Jeff's and Miguel's recent remarks regarding Java performance and .Net portability
respectively failed to address the crucial flaw in the Java argument.
I ran starry-eyed into the arms of Java 9 years ago. I build enterprise Java applications in my sad day job. I think I can speak with authority to Java's failings. Both authors of the original documents made claims of 'solution'. I assert that all software exists for the end-user, and a 'solution' that helps the developer, or requires arcane knowledge, solves nothing. Toolkits that allow developers to rapidly create portable code are a necessity to meet business and user needs. But kernels are not simple, and UI is not portable, and the job of the programmer is to make them work for the end-user. Developers must swallow their pride and set aside their ego to make an app that users want.
To the issue of performance, what user knows to switch to a server VM? How many system admins know that tuning the kernel/OS has little affect on the Java VM? I do not relish telling administrators and users that they must set memory and thread parameters in their VM to use an app. Windows 3.0 solved the memory management problem for hundreds of apps, and was in part, responsible for its success. Virtual memory wasn't fixed in Mac OS unit 8.0, but at least the Mac user had an easy means of setting the memory allocation. Tuning the VM's memory and threads is not just an indication of faulty design, it is an impediment to wide adoption. Few users will choose the app that just works with the OS instead of one that requires skilled tinkering to get it right.
Java's portable UI, Swing, is not a solution. Java was quickly adopted by developers, and it is the language of choice for enterprise development. Back in 1995, it was touted as a desktop development solution, it still is in some circles (SUN), but name one desktop app? Limewire is the only app I have ever seen on a normal user's desktop, and that is hardly a killer app. The issue is that the developer is supposed to make an app to satisfy the end-user, and I think the users have rejected Java UI because it is a bad implementation. Does a CHI expert advocate mixing the UI rules? What is the true benefit of an app that can run on any desktop, if the user must constantly pause to consider what he or she must do to make an app do something? Sure a corporation can switch its users from one desktop to another, and the app runs the same, but that is not common. Productivity will still fall because the user is negotiating more rules while working with the computer.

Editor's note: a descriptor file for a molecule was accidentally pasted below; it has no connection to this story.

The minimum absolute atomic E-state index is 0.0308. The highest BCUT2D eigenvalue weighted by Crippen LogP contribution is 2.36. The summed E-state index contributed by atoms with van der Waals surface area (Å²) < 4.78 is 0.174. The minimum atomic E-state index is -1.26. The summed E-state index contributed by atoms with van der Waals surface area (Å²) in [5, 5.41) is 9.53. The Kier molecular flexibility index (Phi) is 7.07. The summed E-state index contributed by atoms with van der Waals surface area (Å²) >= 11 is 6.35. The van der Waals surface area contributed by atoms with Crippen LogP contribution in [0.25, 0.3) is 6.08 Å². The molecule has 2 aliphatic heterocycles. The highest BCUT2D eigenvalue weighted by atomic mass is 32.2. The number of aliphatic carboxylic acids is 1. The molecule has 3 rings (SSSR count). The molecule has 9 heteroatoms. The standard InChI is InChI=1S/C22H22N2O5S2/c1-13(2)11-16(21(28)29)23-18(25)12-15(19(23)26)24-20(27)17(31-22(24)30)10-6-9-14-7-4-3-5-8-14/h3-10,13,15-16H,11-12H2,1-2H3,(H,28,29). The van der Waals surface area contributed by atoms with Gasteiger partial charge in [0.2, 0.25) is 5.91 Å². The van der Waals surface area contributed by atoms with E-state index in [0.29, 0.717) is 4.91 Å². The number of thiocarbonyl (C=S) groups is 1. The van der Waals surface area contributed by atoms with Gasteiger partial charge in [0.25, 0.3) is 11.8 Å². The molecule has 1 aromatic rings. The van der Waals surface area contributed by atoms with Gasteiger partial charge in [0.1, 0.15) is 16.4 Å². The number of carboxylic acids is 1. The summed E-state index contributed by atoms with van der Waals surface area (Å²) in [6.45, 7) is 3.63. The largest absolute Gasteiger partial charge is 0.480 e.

The average user does not switch desktops/OSes. Users do not need an interface that works everywhere. Users need an interface that works with their desktop. Mac users are notorious for this, but Window's user feel the same way too–Java has not succeeded on either desktop. Users want apps the behave like other apps and play well with the desktop. I don't mean look & feel. Java apps that look like an integrated desktop app just delays the user's frustration when their mouse, menu, or keyboard action doesn't work as it does with other apps.
Both Microsoft and Apple had/have very complete native bindings, but even they have failed, in part, because SUN undermines all Java implementations that do not conform to SUN's plans. I have yet to hear SUN speak of gnome-java for creating solutions for it's GNOME-based Java desktop. I'm not criticizing SUN–the Swing interface is perfect for it's native environment, the JavaOS. I'm please with Mono's VM. It seems to behave well with my Linux OS, but I'm certain it will fail if tuning option become a requirement to run an app. As for the GTK# bindings, hurray! My GTK# apps are indistinguishable from my other apps. I don't think about how they were made;
they just work.
So to the Mono developers I say, don't stray from your path, because the end-user is at the heart of your solution. To the Java developer, two words. Go native.